Ludwig’s words went soft in Jarrod’s ear. The diminished to little more than a distant drone. Jarrod kept looking at the games. He wanted to step closer to them, but his boots were velcroed to the floor.  “Why just leave them, though? I don’t get it. They’ve got to be worth a fortune. I mean people collect this kind of stuff.”

HazardousMaterial-1Ludwig narrowed his gaze at the twin rows of consoles. “I’m gonna’ drag the genny in here and see if these puppies still got any life in ‘em.” He turned, leaving Jarrod with nothing but the scant illumination of his own small flashlight.

Jarrod, knew that look, the avaricious glint in both of Ludwig’s eyes. There might as well have been a pair of cartoon dollar signs there. Ludwig was about to score big, and all Jarrod would get out of it was the privilege of carting his haul out to the curb. He could have put his fist right through one of the screens. He was the one who pulled down the lockers. Ludwig wouldn’t have even found this room except for Jarrod and that stupid stupid Yankee work ethic his father had drilled into him.

His hands went clammy, grabbing reflexively at the sides of his cargos. Ludwig would give him something, right? It was only fair. Ha! Jarrod almost laughed out loud. When did fair every have anything to do with it. All he’d really wanted out of life was to feel a little special. He’d wished that desperately from his parents. But there was always his brother Simon standing in the way. First as the favorite son. Then as the war hero. And now, the ghost who every year inched closer to sainthood, at least in their eyes.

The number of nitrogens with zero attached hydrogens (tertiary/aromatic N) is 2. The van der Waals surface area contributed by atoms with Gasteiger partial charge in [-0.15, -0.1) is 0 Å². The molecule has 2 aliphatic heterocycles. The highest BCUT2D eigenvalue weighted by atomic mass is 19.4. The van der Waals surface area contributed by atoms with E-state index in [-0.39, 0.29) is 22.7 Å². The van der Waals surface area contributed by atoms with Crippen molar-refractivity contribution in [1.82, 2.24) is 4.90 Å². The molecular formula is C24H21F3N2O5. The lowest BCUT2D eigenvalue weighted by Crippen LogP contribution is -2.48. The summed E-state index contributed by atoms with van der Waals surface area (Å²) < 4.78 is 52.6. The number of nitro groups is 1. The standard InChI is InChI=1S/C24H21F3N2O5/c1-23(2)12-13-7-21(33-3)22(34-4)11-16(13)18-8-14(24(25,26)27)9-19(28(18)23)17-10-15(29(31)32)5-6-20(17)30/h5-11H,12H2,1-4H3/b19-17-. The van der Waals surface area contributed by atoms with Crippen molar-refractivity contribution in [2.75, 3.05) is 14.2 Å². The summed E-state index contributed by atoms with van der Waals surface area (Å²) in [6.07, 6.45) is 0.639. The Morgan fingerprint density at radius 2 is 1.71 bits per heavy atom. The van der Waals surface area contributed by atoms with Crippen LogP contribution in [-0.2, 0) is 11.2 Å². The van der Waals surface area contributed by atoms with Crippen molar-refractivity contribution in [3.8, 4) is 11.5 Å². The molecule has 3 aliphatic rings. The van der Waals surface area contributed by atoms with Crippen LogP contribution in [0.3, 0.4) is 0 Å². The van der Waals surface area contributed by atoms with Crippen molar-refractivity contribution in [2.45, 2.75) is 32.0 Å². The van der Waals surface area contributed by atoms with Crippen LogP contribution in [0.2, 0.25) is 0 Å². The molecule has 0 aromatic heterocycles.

Stop it! This isn’t about Simon. It was true. This was about Jarrod and his best chance of starting over, his best chance of finding that special someplace else. And that chance rested in Ludwig’s greedy mitts.

Jarrod craned his neck, hoping to spot Ludwig, but he was alone in the dark. Alone with the machines. Might as well find the plug. He dropped on all fours and shined his flashlight behind. Some graffiti caught his eye. It was almost lost in the gloom, faded black paint against a gray wall. He squinted, mumbling the words to himself.

            die demon die

            the end draws nigh

            the puppet screamed 

            all is lies

            a curse behind hollow eyes

            is lifted now 

            die demon die

“What’s that there?” Ludwig asked, suddenly crouched beside Jarrod like a blue-collar gargoyle.